A new home at Christmas

Sr. Theresa Trang, LHC, writes about her Christmas memories
 
A NEW HOME

“After Mass, stop by Mr. Kich and buy some bread”, my mother said. Since I was seven years old, I had in my mind the image of a Christmas celebration with bread that we bought and some home- made cakes that my mother prepared for us. It was a cozy room that we shared bread and laughter together after Christmas Eve Celebration. Usually, I brought home five loaves of bread, which was enough for five of us. But for my younger brother, it seems that one loaf of bread is not enough for him. “Mom, I need more”, he said. “Wait until next Christmas, my son”, my mother replied. “Now, think of the hungry, the homeless and pray for them.” The following Christmas, his question and my Mom’s answer continued. We grew up in that memory of bread and laughter.
 

The first Christmas I spent in a new country thousands of miles away from home, I stayed with my uncle’s family in Portland, Oregon. We enjoyed our Christmas Eve service with cookies, roast turkey and Pho bo, a kind of Vietnamese food. Before the meal, we lit the candle, sang aloud the song “Silent Night” in Vietnamese. When everything was waiting for us on the table, my uncle said a short prayer for our family and the whole family in Vietnam. At that very moment, I closed my eyes and prayed for many needy and homeless people in my country and all over the world, I felt very close to my family as well as many people that I have known along my way. I am far away from home. That’s true. But it is not very far. I find a new home here.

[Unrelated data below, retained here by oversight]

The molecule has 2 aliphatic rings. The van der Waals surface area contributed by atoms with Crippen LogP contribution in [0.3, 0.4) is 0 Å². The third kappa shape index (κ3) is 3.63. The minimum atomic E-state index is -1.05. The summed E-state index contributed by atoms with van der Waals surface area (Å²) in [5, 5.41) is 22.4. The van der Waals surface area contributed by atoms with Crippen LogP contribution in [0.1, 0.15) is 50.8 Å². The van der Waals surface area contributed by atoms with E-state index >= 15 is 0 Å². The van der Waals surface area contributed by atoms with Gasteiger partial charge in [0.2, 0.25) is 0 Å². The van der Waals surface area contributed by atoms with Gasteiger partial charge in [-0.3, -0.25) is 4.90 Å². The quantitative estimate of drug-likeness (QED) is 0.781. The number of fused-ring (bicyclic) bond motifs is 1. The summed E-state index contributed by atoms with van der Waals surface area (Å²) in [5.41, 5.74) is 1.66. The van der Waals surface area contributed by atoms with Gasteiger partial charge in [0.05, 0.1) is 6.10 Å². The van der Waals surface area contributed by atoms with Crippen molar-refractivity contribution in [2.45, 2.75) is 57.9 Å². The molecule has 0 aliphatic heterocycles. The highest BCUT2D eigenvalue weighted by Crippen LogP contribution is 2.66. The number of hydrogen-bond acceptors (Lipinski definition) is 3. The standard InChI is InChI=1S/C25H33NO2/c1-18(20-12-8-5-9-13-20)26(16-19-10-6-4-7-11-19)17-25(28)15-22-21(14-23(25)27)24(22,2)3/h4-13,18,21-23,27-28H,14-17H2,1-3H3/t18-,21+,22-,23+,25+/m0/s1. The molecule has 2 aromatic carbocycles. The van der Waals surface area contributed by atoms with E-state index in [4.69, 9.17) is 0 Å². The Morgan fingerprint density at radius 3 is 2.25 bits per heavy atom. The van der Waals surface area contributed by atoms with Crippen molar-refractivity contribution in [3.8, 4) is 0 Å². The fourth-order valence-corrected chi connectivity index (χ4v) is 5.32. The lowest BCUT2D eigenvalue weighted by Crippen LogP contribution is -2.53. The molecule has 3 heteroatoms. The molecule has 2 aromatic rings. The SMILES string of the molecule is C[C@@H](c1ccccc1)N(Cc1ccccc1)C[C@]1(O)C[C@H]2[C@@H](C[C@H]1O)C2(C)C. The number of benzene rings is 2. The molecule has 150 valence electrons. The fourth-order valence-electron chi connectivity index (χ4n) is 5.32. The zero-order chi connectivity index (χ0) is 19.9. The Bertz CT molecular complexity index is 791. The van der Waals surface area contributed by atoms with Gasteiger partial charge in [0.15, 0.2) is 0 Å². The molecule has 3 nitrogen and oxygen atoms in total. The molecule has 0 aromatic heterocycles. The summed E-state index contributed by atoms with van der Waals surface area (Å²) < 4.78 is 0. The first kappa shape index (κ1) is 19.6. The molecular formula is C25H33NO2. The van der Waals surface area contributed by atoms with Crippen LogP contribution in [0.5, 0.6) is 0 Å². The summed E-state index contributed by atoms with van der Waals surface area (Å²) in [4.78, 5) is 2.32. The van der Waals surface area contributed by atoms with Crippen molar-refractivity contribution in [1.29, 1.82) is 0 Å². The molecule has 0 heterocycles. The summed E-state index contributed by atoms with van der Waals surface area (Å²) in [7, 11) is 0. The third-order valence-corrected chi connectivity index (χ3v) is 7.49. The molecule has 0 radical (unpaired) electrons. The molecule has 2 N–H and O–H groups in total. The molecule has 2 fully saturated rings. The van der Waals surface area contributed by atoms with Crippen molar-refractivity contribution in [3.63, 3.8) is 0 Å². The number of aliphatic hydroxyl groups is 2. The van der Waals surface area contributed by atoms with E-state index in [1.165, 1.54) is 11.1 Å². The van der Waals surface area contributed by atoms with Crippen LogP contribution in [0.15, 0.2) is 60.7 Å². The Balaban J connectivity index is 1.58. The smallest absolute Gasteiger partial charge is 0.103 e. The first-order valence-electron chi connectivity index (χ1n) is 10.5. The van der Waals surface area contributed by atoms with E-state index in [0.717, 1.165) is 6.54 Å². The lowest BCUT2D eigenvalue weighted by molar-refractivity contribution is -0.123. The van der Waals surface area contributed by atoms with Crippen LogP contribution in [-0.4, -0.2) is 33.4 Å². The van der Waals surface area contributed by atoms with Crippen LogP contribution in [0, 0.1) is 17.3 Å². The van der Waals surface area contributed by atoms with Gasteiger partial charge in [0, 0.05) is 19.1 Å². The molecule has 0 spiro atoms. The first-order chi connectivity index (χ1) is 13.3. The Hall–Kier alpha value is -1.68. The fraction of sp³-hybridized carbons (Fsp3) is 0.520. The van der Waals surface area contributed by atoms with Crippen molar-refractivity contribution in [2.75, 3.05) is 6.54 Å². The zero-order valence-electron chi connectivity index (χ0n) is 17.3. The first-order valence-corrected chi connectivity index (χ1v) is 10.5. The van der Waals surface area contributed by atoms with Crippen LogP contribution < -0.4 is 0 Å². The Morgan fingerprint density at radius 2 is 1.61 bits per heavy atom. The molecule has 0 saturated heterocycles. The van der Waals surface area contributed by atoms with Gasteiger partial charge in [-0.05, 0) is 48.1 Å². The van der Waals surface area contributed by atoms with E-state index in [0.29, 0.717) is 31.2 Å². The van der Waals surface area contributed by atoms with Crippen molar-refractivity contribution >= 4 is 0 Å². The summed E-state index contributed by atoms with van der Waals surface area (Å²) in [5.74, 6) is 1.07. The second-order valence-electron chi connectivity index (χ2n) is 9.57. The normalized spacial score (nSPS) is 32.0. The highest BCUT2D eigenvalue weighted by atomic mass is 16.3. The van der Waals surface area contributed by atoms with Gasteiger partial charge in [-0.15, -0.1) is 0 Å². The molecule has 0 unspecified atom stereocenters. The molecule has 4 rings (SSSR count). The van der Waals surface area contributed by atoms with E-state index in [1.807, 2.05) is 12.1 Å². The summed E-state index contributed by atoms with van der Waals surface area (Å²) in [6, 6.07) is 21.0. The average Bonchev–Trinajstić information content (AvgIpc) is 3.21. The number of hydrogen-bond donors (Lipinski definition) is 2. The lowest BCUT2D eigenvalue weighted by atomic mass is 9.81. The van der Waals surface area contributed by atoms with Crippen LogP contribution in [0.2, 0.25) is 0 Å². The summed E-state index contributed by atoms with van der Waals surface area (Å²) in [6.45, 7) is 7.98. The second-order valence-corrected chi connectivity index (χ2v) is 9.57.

My favorite Christmas

Since I entered my convent, most of the time I have spent Christmas away from home. Of all the experiences I had, there was one Christmas that I like most. In 2005, after I took my first vow, I was assigned to a rural parish in Southern part of Viet Nam. There were three of us in a small community. From the beginning of December, we prepared a skit for the Solemn Mass honoring the birth of Jesus. All the children in our parish came to the church and waited to be chosen a place in the skit. I still remember a teenager came to me and said: “Sister, neither can I sing or dance but I can be a donkey. Please accept me”. This simple thought really touched my heart. Another small girl told me that she wanted to be an angle and in order to make sure with me; she said that she could go to our house and practiced every day. Also, I always keep with me this beautiful image. Then, one week before Christmas was the busiest time. Every night, people gathered in the Church, some practiced the skit; some helped to decorate the Christmas tree. In another corner of the church, a group of teenagers helped us to sort and separate all the presents into boxes so that each family can receive on the night of December 24. We all know that they were poor but I realized that I learned a lot from them in the way they had fun and worked with each other.
 

On December 24, the Christians along with the nonbelievers around the area gathered in the church. When I looked at the Christmas tree which was built up by many people in our parish, I saw the spirit of love passing from heart to heart. That was the celebration of love for everyone. The music and singing didn’t stop at mid night. When we thought it was finished, another voice rose up and the music continued with many Christmas songs.
 

For me, that Christmas celebration never stops in my heart.

 

 

 

 

 

 

 

 

 

 

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